October 20, 2010

Sisters of Mercy face the nursing challenge

The 13th of August this year marked the 100th anniversary of the death of Florence Nightingale. As the nation remembers the ‘lady with the lamp’ and her enduring association with pioneering nursing during the Crimean War, the Sisters of Mercy can reflect upon their significant role in military nursing in the Crimea.

The archives of the Sisters of Mercy are capsules of memory for our history, and remind us of the role of the Sisters over 150 year ago in the Crimea. Although not elaborating on any details of the difficult nursing situation, the following letter written from Scutari Barracks Hospital in January 1856, by ‘Sister Mary Martha’ to her parents, reminds us of the challenge faced by the Sisters, and the appreciation of Florence Nightingale for their support. The second letter, written by Florence Nightingale to Sister Stanislaus in 1886, shows how this appreciation fostered in Nightingale a long-standing respect for, and connection with, the Sisters of Mercy.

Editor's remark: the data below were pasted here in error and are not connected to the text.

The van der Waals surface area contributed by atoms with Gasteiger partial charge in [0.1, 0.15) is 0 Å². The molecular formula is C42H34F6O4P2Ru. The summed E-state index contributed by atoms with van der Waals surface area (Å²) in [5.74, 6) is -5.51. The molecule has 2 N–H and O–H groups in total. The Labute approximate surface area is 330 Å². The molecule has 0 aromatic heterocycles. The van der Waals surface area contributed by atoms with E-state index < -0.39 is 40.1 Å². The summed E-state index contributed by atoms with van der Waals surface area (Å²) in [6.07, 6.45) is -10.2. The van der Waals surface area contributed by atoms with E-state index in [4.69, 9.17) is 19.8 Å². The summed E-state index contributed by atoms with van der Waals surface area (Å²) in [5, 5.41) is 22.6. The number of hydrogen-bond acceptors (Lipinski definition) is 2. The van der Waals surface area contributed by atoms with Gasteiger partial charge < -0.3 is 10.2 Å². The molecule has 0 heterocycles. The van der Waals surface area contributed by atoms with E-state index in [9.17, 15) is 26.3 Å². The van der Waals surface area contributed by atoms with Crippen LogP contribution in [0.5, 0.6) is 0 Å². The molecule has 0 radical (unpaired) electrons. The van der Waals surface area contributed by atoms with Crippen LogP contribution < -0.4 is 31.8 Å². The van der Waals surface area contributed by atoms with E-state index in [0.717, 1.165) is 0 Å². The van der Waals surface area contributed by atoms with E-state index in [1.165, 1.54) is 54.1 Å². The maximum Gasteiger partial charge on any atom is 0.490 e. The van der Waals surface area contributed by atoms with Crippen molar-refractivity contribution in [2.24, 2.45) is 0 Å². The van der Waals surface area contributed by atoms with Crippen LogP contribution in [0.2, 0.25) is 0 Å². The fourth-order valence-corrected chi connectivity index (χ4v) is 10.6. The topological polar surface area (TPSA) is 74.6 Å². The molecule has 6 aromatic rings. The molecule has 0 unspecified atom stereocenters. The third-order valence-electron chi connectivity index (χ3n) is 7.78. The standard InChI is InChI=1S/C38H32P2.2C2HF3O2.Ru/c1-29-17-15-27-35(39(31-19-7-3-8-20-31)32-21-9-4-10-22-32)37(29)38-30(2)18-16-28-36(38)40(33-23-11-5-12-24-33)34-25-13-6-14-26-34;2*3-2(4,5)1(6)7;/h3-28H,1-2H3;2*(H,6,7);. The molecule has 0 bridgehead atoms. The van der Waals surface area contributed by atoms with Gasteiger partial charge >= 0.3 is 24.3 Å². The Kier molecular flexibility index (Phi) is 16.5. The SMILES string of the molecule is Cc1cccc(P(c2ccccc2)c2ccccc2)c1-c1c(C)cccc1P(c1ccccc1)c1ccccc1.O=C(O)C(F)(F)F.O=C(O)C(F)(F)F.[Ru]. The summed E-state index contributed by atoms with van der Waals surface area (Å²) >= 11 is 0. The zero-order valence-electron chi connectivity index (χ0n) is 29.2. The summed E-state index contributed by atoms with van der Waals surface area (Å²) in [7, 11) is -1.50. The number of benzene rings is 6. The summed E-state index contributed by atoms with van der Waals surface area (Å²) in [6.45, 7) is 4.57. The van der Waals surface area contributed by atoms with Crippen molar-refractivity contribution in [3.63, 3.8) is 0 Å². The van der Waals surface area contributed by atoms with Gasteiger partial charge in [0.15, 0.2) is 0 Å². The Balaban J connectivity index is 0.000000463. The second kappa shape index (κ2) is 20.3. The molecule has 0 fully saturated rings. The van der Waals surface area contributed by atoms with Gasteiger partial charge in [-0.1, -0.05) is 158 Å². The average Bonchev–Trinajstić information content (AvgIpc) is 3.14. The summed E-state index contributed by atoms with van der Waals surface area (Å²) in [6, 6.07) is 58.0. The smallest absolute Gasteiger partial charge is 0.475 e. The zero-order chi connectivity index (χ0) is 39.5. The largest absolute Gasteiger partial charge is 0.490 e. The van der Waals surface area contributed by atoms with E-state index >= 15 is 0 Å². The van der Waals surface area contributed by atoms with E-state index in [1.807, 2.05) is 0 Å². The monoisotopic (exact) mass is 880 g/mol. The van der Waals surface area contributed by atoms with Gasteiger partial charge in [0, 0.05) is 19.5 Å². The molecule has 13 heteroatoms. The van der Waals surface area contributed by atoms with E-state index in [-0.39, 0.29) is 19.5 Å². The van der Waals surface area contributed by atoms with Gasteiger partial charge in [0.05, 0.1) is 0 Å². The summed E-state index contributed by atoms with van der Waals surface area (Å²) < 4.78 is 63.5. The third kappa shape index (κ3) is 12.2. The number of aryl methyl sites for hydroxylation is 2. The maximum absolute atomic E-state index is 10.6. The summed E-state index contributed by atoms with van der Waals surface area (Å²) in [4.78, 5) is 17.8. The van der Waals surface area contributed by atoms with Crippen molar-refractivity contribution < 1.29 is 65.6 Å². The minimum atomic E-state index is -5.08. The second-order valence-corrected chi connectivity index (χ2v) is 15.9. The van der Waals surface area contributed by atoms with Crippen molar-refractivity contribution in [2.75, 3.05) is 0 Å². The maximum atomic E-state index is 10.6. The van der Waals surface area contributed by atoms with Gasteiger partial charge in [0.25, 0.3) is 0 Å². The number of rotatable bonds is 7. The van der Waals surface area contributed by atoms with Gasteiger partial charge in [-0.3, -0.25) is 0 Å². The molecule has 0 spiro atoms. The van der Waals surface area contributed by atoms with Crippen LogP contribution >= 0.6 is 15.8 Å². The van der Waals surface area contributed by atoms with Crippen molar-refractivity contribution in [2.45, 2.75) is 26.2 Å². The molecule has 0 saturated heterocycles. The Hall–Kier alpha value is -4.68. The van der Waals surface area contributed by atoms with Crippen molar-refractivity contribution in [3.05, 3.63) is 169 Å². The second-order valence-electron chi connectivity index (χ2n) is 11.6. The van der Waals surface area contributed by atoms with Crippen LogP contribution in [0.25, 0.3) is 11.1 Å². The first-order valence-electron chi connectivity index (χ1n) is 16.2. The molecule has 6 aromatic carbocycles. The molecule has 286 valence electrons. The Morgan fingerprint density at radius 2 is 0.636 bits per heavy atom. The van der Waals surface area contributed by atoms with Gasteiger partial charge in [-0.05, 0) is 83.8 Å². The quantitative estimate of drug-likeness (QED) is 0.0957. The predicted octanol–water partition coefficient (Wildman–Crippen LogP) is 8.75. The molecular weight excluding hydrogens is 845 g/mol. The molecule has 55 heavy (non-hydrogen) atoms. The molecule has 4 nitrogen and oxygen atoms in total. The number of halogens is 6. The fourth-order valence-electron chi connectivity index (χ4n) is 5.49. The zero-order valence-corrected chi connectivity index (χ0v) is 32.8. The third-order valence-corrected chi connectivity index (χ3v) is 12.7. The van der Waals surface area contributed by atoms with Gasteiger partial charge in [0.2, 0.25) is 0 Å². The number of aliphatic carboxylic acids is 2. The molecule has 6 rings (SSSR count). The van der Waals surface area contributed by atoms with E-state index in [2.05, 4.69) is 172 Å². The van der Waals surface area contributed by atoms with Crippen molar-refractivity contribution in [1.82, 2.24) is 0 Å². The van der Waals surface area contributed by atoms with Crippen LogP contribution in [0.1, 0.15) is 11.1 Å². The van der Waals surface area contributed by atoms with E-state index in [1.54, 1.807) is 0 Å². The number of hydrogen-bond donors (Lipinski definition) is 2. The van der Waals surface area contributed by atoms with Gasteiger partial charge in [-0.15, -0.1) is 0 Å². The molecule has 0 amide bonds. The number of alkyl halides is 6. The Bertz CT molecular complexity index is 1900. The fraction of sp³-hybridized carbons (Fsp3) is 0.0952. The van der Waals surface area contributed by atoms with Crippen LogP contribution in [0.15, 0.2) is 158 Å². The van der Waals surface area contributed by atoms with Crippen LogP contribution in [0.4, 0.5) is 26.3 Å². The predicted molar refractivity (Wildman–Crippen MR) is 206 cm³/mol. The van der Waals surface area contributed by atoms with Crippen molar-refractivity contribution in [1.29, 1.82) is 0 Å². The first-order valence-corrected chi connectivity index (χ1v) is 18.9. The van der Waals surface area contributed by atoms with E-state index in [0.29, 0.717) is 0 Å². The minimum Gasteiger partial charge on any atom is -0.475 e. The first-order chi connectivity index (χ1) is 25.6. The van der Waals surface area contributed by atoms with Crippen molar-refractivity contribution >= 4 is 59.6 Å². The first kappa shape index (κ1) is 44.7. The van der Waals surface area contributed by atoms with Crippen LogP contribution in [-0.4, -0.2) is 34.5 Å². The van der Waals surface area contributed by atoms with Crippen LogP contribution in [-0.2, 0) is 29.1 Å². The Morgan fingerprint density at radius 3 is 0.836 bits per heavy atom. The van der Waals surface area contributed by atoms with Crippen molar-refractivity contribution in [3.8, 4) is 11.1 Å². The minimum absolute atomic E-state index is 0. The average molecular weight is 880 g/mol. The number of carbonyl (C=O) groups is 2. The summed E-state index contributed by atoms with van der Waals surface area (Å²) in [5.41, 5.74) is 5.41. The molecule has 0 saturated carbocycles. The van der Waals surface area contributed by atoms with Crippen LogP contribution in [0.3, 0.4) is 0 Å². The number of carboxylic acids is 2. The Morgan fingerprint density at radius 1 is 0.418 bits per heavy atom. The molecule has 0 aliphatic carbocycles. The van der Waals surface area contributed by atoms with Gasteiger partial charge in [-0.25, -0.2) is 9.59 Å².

Extracts from letters taken from St John & St Elizabeth archive, Union of the Sisters of Mercy of Great Britain

St Mary Martha from Scutari Barracks Hospital, 23rd January 1856

“How pleased we are to get out of all the Soldiers and strange people we have been surrounded by lately … last night I saw Miss Nightingale who was most kind & spoke most kindly of our coming out & of Revd Mother & the Sisters already here. We must all pray hard that all may be to the glory and honour of God … I would not like you to expect any more letters from here as the time is more than filled”

Florence Nightingale to Sister Stanislaus Jones, 30th December 1886

“Life is too busy for both of us to look back upon the Crimea much. But when I think of it I always look back upon you, dearest Sisters, in the little funeral hospital at Balaclava. And dear, dear Revd Mother at Scutari, now a Saint in heaven.”

This shows how important and fascinating our day to day correspondences can be for future generations - let us aim to preserve and use them!

Jenny Smith
Archivist

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